• Lynda Newman


    Dear Sister,

    You are the same person today that you were before you heard the news. You simply know something about yourself that you did not know before. When I was diagnosed I took heart in the following: In 1980 my father was diagnosed with chronic lymphocytic leukemia. Several months later, a robber shot him at his jewelry store. You should know that my dad is still with us (thank God). From this I learned that an illness does not have to kill you, nor does good health guarantee a long life. Treasure every day and tell your family how much you love them every chance you get. Pray for the chance to see your grandchildren's good times (even if you are currently childless — this prayer covers a lot of ground). Look both ways when you cross the street, and if you hear a loud noise or feel really strong winds—RUN! It's a scary world out there. You should survive the breast cancer, but I am not as certain about terrorists and hurricanes!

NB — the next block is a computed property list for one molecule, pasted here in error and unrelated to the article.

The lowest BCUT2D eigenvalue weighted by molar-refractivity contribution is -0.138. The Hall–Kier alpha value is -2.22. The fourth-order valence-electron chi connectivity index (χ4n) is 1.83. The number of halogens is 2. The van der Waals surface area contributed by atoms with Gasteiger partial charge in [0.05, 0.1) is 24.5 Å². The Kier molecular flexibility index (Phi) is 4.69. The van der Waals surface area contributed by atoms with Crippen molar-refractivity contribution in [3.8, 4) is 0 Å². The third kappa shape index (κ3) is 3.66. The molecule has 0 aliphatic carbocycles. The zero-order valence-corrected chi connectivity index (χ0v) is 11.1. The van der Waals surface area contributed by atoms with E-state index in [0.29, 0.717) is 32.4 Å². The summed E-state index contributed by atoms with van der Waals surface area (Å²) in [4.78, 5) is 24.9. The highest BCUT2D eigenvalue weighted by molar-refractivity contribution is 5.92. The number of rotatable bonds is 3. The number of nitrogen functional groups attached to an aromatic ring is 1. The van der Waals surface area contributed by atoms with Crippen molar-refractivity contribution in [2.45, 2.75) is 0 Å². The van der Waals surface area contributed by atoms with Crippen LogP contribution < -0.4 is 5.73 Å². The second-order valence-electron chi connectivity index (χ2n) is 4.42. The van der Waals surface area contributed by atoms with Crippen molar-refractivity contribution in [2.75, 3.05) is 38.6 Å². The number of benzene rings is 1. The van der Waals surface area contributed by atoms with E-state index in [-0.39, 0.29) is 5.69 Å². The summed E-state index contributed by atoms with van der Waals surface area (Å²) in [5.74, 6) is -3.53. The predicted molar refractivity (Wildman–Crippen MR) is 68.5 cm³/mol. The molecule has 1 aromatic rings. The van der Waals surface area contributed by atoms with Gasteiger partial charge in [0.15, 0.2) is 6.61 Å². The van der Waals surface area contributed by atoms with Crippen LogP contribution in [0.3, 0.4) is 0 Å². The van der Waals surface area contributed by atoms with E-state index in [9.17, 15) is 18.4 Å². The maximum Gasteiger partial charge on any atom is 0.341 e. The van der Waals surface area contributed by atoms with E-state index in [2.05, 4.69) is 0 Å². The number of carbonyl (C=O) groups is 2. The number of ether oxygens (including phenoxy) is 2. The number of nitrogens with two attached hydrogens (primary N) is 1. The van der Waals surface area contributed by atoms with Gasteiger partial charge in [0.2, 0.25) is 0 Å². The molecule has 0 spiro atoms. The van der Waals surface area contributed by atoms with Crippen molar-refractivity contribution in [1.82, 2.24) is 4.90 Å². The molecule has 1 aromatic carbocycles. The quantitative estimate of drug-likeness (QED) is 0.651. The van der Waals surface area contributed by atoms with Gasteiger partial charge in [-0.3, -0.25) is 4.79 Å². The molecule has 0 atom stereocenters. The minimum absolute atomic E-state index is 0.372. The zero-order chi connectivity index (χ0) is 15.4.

When I was diagnosed I sat myself down and thought, "This is life's way of telling me that I am doing something wrong." I determined that I was both very ambitious and very lazy, which put me in the position of always feeling guilty about what I was not getting done. I gave that up! Now, if there are things I feel I should be doing but don't have the time or energy for (like being more politically active, doing more research or volunteering more), I don't feel guilty. Instead I say, "Now is not the time. Please God, I will have the time to get to those things when my children are grown or when I retire. But now is not the time."

    In an odd way I am grateful for having had the cancer experience. I am a better mother, wife and nurse because of it. I am more understanding and I've learned to let go of anger and frustration. I pray more, laugh more and more greatly appreciate just being here. In raising my children, I've lived by the motto, "The good thing about frustration is that it makes such a good story afterward." I'm not sure I believed that before the cancer, though.

    This year I will walk the 5K with my 15 year-old daughter. May God bless all of us.

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